The Witch, the Frog, and Her Wrath

“A frog! A frog! A frog upon your houses!” screamed the witch, with some difficulty, through a rattling smokers cough. And suddenly there was. An enormous green tree frog equal in size to two plough horses, with feet as large as cart wheels, appeared from no where and began hopping from house to house leaving devastating ruins in its wake. The village people, who had gathered in the town square at the witches’ loud and rude arrival, looked at each other in dumbfounded horror. What had they done to incur the witches’ wrath?

“What have we done to incur your wrath?” asked the boldest, or perhaps dumbest of the villagers. Or yet again, perhaps the poor man was simply intoxicated.

The witch turned to him, livid, her untidy black hair in a wild mess about her face, pupils enlarged and darkened by anger. She opened her mouth and all that came out was blackness and a horrific scream of many voices. Her eyes rolled up in her head and she slumped to the ground, like a rag doll, her head landing in semi-fresh horse dung, it had recently stopped steaming.

The villagers glanced at each other, at the fallen witch, and then at the giant frog that was still destroying their homes and livelihoods. Many of them rolled their eyes thinking, “Great, just great, now what?” They looked at each other again, cautiously, no one really wanting to step up and take a risk.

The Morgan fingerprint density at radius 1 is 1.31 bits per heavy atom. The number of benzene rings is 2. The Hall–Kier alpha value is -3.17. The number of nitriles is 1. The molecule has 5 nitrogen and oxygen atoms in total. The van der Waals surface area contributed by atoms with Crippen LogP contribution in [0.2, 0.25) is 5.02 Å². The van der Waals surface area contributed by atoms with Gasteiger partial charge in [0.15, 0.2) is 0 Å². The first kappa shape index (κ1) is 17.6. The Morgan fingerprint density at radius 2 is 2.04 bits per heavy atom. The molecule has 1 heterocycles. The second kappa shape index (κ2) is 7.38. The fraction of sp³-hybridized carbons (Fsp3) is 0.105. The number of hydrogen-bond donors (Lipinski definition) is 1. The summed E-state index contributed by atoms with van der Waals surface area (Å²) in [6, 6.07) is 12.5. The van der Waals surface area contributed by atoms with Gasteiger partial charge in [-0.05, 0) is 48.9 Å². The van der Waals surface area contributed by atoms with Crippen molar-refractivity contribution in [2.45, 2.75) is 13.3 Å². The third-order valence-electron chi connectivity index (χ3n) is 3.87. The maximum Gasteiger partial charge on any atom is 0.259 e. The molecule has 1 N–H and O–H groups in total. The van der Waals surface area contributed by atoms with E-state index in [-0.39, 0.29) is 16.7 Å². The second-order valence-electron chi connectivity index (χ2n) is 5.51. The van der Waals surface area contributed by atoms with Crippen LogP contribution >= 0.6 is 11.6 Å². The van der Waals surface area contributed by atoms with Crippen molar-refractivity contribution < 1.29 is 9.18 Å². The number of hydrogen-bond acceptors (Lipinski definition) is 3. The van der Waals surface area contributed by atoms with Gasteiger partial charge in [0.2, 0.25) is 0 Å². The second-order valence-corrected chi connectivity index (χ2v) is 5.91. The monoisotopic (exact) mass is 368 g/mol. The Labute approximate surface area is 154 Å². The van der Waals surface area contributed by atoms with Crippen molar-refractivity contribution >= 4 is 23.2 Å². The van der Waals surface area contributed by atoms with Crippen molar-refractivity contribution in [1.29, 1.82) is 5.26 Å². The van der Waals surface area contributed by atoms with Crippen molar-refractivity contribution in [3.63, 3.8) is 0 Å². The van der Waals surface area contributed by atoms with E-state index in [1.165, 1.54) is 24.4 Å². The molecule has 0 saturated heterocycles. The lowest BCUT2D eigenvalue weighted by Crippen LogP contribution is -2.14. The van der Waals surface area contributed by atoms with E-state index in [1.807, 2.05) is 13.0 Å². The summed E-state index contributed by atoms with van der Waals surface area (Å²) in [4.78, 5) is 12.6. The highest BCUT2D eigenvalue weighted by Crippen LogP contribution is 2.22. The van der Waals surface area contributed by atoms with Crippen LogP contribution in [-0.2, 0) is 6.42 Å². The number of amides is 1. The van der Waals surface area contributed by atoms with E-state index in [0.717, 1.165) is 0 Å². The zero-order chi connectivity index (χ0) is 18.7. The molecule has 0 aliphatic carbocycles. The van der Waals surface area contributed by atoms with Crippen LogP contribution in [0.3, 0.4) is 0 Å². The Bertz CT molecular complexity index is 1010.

From the back of the crowd the village idiot stumbled forward dragging his bad leg behind him and lifting his cap out of his eyes. He eyed the unconscious witch drunkenly, blinking widely, as if to clear his vision. He seemed to think for a moment before pulling a dagger from his belt. He bent down kissed the witch square on the lips and then killed her in the most humanitarian way possible.

As the last of the witches’ lifeblood left her the crowd held their breath in silence. They knew the moment of the witches’ true death because at that very moment the frog that had been causing chaos and destruction instantly disappeared mid hop. The villagers all cheered and rewarded their pal the village idiot richly with gold, and better yet, barrels of ale.

No one ever found out what had angered the witch, and caused her to attack the town. However, that night many of the village children returned from a forest picnic complaining of gingerbread tummy aches.

I am not a poet

My poetry is hit and miss and I cannot seem to grasp what makes a piece good or God awful.
Please let me know if this is a bulls eye or a dart stuck into the carpet. Thank you, Thank you.

No bruises to call bones
just black and white
ink scratching out scars
while stars tell nothing,
keep their counsel,
tight lipped and bright.
Night covers the tracks
of those not innocent
while young minds dream.